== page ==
MU
Oak Leaves

September 27, 2019

Football 1



Manchester Junior Varsity Football Looking to Get Back on Track


Ryan Daine

 

Following a rocky first-week start, MU’s junior varsity football squad hopes for more positive results in the upcoming games on the gridiron. As of Sept. 22, the JV squad’s overall record for the year fell to 0-2, as the Spartans were defeated by the Trine Thunder in an away game up north in Angola, Ind., losing 42-14.

Taking away some positives from the matchup, the JV team was able to string together two successful scoring drives resulting in touchdowns. In addition, several tackles for losses, broken-up pass plays in open field, and effective intermediate passing plays helped to provide some solid highlights for the young crew to evaluate and use as learning tools to improve upon as the season goes forward. The team intends to do just that, taking the positive aspects out of each game, whether it be a victory or loss, and learning lessons from both what went right and what went wrong.

Despite the rough beginning, many young Spartans on the junior squad are still eager to learn new 
concepts, and further develop their skills, hoping to produce more success as the season winds on. One such player, Payton Frye, was eager to discuss how the first week has been, and some of the future goals and plans that the team share as a collective. Frye, a first-year student, and the JV starting fullback and tight end, refuses to let the two early losses affect his mindset for the season. “It doesn’t define who we are,” he said. “As for the JV team, honestly, the scoreboard doesn’t reflect what we are all about, and the hard week we’ve put in as a team.”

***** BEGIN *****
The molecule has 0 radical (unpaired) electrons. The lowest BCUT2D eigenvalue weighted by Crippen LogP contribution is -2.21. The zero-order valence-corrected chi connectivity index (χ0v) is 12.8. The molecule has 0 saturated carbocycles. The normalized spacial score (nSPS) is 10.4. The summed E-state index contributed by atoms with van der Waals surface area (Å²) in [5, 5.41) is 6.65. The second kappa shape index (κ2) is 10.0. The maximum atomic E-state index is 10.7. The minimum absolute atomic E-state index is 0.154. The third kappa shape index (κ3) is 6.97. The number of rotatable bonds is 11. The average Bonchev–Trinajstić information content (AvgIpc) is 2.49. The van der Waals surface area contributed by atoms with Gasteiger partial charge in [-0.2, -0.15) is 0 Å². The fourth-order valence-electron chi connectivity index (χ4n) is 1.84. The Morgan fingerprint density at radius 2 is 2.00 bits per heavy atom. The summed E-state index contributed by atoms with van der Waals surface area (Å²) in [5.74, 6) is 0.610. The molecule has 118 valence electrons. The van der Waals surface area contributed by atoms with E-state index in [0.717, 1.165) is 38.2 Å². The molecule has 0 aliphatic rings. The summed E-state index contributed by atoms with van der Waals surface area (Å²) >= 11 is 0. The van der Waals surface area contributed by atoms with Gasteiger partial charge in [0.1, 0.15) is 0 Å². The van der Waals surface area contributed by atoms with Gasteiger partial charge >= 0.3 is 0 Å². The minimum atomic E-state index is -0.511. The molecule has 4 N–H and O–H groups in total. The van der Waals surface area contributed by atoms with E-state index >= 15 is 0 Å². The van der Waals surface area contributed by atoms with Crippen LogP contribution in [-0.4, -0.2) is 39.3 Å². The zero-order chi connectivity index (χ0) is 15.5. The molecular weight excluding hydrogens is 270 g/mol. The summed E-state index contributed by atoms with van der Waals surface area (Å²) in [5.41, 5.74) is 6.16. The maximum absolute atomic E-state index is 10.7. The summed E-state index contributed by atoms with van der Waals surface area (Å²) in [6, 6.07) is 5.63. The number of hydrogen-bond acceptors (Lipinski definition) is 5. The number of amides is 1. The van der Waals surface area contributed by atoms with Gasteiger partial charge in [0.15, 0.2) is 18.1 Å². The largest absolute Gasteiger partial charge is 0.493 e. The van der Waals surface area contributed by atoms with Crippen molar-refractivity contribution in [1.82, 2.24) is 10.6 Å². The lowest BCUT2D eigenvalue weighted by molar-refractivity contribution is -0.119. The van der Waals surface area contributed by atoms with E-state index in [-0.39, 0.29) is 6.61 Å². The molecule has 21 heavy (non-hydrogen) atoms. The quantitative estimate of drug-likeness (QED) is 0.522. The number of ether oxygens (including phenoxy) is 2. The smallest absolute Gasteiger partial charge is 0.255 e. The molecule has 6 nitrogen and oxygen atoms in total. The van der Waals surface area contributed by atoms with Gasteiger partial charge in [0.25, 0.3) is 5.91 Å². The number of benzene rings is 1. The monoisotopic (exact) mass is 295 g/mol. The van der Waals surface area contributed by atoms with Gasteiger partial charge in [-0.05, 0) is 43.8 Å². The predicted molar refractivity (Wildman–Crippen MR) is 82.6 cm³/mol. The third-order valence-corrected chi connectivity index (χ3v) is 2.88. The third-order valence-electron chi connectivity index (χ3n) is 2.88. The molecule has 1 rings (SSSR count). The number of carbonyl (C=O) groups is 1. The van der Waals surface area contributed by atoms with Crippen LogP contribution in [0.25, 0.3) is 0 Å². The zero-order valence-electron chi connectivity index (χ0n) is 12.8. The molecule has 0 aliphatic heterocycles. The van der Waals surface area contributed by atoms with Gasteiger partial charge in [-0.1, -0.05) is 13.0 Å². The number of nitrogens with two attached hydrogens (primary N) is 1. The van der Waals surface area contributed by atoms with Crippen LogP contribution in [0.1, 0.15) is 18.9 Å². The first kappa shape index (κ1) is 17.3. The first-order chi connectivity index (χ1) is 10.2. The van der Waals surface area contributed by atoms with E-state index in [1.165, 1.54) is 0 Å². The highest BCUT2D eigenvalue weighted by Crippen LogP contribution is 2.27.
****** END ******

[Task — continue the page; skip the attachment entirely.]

Being a first year student-athlete making the jump from high school level sports to the collegiate level is likely to bring unique challenges and struggles. Frye offered his insight into how it feels to be playing as a first-year, which he feels is similar to how most of his other young JV teammates feel as well. “As a first year, you’re definitely out of your comfort zone a bit,” he said. “It’s definitely a step up, and more intense than high school ball in every aspect. Even for those who only play special teams on JV, the expectations and pressure is just so much more heightened—you’re grown up now, and at a new level; you have to play like it, even if it’s only on JV. It’s an intensive learning curve.” 

Tyler Stone, another first-year JV player, wished to offer his perspective from both a personal, and team-wide view of how the beginnings of the season are shaping out. Stone, the JV squad’s starting defensive tackle, and left guard on PAT, shared Frye’s view concerning the increased pressure to be effective and play well.

“It’s all about small yet critical moments,” Stone said. “For instance, being on the front line, just blocking for PAT’s doesn’t sound like a very important role, but it is, most definitely. It is a very challenging spot to play, with a lot riding on my shoulders. If I miss my block, and make a critical error, that one missed point could mean the difference between coming home on a loud and energetic bus, or having a very somber and quiet ride back to campus.” 

Stone continued: “We may not seem like we play all that important of a role, especially only being on the JV team. But we’re all crucial as individuals, to the goal of winning games as a collective. It really is a team effort.”

He ended his comments on an optimistic note, voicing his readiness for a new week of practicing and improving his skills, hoping to get more meaningful playing time across the board for himself in the future.

The JV football team plays their next game on Sept. 30 when they take on Trine University again on the Spartans’ home turf.